‘The fear of money vanishing has stayed with me all my life’

Mackenzie Thorpe

Mackenzie Thorpe says he draws a ‘relatively modest’ salary and annual dividend from his company. Photograph: David Myers Photography

Name: Mackenzie Thorpe
Age: 63
Income: £55,000 to £65,000 a year
Occupation: Artist, Hove, Sussex

My approach to money has been shaped by when I was in my late 20s and I risked everything to try and achieve my dream of becoming a full-time artist and open a gallery in North Yorkshire. We did zero research and we nearly lost everything. Suddenly we were struggling to pay the rent, brown envelopes containing red demand letters arrived daily and there were times when we literally had no money for food. To this day the awful fear of money vanishing at an accelerated speed stays with me.

Eventually we managed to turn things around, with my wife, Susan, and I taking multiple jobs including cleaning, waiting tables, night shifts and newspaper delivery.

I first started selling original pieces and today my art is sold around the world, with my prints starting from about £450 and originals starting from £10,000.

When it comes to bills, I don’t have a clue: Susan sorts all that out. I don’t use technology; I’ve never turned a computer on. I know we paid off our mortgage years ago.

I’m not really a spender. I asked my daughter what she thought I spent my money on, and she replied “not electricity”. I still go around turning off the lights, I hate waste. I’m not into fancy things: I had mashed potato for dinner.

I’ve flown so much, it doesn’t excite me any more. I don’t have big expectations. I prefer simpler things. I’d rather have a tin of beans and watch an old John Wayne film. As long as we’re safe and comfortable, that’s what’s important.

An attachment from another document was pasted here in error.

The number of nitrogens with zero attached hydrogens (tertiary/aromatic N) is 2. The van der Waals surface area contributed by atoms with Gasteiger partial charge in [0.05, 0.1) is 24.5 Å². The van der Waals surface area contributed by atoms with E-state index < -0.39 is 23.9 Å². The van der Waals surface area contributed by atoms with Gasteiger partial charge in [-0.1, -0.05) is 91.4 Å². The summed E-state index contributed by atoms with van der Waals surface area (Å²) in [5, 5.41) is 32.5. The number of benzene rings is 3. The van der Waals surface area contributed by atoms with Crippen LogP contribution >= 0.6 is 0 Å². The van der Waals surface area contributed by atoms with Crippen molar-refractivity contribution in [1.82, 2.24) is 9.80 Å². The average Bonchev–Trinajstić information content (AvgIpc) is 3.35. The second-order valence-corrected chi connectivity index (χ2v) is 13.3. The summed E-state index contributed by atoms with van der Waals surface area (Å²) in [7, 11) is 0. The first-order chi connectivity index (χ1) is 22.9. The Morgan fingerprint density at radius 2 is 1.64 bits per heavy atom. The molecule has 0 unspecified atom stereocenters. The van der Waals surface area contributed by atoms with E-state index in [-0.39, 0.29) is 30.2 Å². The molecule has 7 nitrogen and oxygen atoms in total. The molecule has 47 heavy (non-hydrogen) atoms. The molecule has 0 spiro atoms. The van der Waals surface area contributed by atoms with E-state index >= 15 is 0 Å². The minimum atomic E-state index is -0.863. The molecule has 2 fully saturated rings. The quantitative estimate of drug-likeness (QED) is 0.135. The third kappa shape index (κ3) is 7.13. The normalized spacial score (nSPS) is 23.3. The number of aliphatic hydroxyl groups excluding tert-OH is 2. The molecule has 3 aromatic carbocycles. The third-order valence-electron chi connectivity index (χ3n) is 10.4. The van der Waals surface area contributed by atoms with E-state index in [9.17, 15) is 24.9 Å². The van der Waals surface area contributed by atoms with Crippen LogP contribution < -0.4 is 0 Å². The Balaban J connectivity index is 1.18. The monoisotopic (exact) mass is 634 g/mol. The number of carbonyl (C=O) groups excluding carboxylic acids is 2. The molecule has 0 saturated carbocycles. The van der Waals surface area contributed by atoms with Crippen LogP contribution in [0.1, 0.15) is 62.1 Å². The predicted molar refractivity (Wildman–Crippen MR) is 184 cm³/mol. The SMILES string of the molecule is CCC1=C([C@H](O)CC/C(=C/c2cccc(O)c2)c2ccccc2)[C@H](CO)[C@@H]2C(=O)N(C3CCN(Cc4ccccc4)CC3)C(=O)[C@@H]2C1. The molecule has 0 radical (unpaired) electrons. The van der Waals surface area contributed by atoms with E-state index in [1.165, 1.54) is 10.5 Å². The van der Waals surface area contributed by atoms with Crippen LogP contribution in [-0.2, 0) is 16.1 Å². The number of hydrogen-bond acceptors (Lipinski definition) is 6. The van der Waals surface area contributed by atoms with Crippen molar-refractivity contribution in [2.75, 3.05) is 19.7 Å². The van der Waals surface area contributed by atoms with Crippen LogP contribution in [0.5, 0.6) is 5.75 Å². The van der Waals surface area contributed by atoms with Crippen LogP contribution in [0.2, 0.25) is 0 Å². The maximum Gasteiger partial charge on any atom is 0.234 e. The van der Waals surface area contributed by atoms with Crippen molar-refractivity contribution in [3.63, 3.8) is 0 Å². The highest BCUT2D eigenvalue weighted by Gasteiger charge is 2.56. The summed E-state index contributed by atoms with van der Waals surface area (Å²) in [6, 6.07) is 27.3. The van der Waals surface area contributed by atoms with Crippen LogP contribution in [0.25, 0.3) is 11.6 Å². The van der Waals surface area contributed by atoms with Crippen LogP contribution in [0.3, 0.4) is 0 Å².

I do like to spend my money on good art materials such as handmade pastels with a high density of natural pigment.

One indulgence I do enjoy is occasionally splashing out in a nice restaurant. I can feel a bit uncomfortable spending so much on a meal, but I totally respect and appreciate the skill, time and vision that goes into producing a plate of food that looks like a work of art and tastes like heaven.

After a lot of deliberating and soul searching, a few years ago my wife took out private health insurance for both of us. Within around two months, I had a perforated bowel; the wonderful NHS saved my life and, in the process, discovered I had bowel cancer. The insurance covered my chemotherapy and while the consultant assured me the treatment I would get privately would be exactly the same as on the NHS, he said it would relieve pressure on the system and if I had insurance, then I should use it, so that is what I did. I remain grateful that we took out the private health care, while also acknowledging that I am extremely lucky. I now provide private health insurance for members of staff who want it.

Over the years I have supported many charities. I feel I have a moral duty to do this and am thrilled when one of my pieces raises money for a deserving charity.

I grew up in Middlesbrough and will always fly the flag for the town, which has struggled economically since the industry of the area went. Last year we celebrated 30 years since I took the leap of faith to be a full-time artist; the gallery in North Yorkshire remains open and I exhibit my work internationally. I marked the event by developing a sculpture called Waiting for Me Dad and cast it in bronze; it was placed next to Middlesbrough’s Transporter bridge in honour of the men and women who made my town great.

I have made some irresponsible decisions and won’t be making any impulsive moves again. I take a relatively modest salary and annual dividend from my company and am focused on making sure we have a solid financial foundation under our feet. We have paid off our mortgage, and we have a property we rent out, and pensions and Isas and premium bonds which will hopefully give us security in old age. With a bit of luck there will be some left for our children and grandchildren. I don’t intend to retire fully: I will always paint, sculpt and create.

[“source=theguardian”]